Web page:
You have an estate plan in place, so you might think you can sit back, relax and not worry about the future. That could be a major mistake on your part.
Establishing a plan to begin with is vital, true. However, it can be just as important to make sure your estate plan serves your changing needs and desires.
Questions about your will
Reviewing your will from time to time should be a priority. What was important to you when you wrote the document a decade ago, or even a year ago, may no longer apply now. Changes in marital status, the birth of children and ownership of property call for new looks at your will.
Most people think of wills as addressing the major issues — bank accounts, the house, jewelry, and so on. To family members, though, details are important, too. Sentimental possessions such as photo albums need attention in your will.
Remember that not all wills are created equal. Your handwritten will, despite your intentions, may not meet legal requirements. Complex laws could undermine your wishes.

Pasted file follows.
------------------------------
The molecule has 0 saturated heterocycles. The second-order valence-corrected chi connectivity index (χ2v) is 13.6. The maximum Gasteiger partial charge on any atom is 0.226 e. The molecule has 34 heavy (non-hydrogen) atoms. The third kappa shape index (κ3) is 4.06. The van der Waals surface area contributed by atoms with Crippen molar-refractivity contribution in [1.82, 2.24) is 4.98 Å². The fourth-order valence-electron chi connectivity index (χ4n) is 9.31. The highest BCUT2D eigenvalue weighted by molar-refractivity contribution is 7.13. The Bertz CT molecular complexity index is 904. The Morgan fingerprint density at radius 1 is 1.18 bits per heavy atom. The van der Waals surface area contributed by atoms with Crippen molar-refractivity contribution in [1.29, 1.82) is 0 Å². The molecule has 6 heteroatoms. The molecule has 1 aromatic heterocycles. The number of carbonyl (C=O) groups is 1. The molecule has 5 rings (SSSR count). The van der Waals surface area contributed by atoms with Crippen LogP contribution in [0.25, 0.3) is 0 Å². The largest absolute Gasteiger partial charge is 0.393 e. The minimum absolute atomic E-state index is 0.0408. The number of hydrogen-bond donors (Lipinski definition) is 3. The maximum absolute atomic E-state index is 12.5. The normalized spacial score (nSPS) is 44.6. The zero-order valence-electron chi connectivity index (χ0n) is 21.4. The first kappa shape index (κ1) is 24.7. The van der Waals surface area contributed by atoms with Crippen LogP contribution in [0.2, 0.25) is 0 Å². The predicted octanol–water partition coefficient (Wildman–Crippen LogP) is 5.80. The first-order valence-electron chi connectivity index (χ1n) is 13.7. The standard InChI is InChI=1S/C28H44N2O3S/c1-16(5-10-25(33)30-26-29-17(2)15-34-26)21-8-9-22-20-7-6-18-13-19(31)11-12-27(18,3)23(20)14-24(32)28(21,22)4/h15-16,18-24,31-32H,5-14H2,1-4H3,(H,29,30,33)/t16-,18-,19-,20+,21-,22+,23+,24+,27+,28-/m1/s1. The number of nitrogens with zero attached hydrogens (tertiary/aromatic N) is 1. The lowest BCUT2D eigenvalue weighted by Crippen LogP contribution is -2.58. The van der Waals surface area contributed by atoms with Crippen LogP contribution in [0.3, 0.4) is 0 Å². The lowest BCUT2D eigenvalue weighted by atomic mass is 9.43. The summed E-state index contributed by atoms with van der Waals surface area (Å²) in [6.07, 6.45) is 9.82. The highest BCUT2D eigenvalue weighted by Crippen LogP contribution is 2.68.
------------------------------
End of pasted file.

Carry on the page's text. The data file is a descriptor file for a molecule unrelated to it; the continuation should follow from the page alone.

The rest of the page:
Questions about what you leave behind
You know the ins-and-outs of your finances. Your records include automatic payments, account numbers, online passwords, recurring donations and more. The question is, does anyone else have this information? The executor of your estate will need access to everything for an orderly process.
Besides dividing property, set aside money to take care of anyone you leave behind. This can include elderly parents, underage children and even pets. The more information you provide, the easier it is to follow your wishes.
You have always taken good care of your assets. A solid estate plan continues this practice after you pass or if you become incapacitated.
Questions to always keep in mind
Your life changes. The laws change. Family dynamics change, too. Your estate plan requires regular review to stay on top of all changes.
An estate plan is your legacy for your loved ones. It can help keep the happy memories alive even when you are gone.